She goes on to liken her desire to the reason many people subscribe to religion; they want to know that what they’re doing is right. The burden of autonomy is lifted from their shoulders. Her previously muted desperation towards finding herself is released upon finding who she considers as a kindred soul. Fleabag says and does things but can’t always articulate why she says or does them. In a society where it is often so difficult for women to find their autonomy, whether it be due to years of subjugation or a more personal lack of thorough introspection — or, conversely, over-introspection — or reticence, Fleabag’s pain is thoroughly relatable. She has the autonomy so many women before her must have craved, but, even then, she is at the mercy of her own emotions, something a patriarchal society considers weak due to its association with femininity. The cyclical nature of gaining autonomy typically not granted to one’s sex and then being unable to reconcile with it due to women being lambasted for being emotional — to a point where even controlling one’s emotions is over-emotional, as doing so is likely to lead to the eruption Fleabag has in her confessional — is specific to autonomism as applied to womanhood.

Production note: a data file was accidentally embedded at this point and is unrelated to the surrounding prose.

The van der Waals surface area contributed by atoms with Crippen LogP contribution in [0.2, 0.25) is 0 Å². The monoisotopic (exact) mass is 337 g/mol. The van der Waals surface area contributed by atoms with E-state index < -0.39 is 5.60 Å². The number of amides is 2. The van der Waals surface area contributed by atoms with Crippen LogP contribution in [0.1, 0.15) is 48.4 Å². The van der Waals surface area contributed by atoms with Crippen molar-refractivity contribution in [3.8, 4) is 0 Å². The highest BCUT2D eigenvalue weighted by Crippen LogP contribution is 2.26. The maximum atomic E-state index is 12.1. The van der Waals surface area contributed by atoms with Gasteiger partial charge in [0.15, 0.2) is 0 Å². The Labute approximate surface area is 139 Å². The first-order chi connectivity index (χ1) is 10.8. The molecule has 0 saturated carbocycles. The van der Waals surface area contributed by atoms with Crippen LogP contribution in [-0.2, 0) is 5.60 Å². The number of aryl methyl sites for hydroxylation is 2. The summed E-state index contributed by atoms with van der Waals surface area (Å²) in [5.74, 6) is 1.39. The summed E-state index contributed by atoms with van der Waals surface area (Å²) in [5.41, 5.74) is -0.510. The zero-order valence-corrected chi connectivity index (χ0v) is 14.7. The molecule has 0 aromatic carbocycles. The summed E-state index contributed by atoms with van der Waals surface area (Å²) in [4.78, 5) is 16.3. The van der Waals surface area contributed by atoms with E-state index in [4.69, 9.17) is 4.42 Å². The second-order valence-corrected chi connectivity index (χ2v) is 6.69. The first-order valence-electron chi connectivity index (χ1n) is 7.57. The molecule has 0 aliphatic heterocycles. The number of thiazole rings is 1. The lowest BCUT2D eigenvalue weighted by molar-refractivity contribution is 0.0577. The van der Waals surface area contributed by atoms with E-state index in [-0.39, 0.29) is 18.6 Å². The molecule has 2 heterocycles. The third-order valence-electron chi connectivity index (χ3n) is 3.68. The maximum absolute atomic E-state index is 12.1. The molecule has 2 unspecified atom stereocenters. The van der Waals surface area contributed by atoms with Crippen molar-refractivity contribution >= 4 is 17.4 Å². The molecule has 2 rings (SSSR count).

In the same way Kaysen, at the end of her memoir, finds herself unable to verbalize how she feels about seeing another interrupted girl, Fleabag holds this desperate, agonizing fear of making every choice of her own only for it to not matter at all inside of her until she physically cannot do so anymore. 

Anger Within Situationism


“I felt very still and empty, the way the eye of a tornado must feel, moving dully along in the middle of the surrounding hullabaloo.”

The Bell Jar by Sylvia Plath

The Bell Jar’s protagonist Esther Greenwood attempts to end her life several times in several different ways, ultimately thwarted by her fate as tied to the necessity of forward movement within the plot. She is not meant to die — she is not allowed to by her circumstances. There is a set path for her to exist within, and she is well-aware of this by the end of the book. Although Esther’s journey is similar to that of Susanna’s in Girl, Interrupted, where Susanna laments her paused years and acknowledges that, though her mental illnesses could adversely affect her again someday, she is vigilant about them not doing so, Esther finishes the book only by acknowledging that her grasp on her sanity is tenuous at best without implying that she has a method by which to maintain her existence.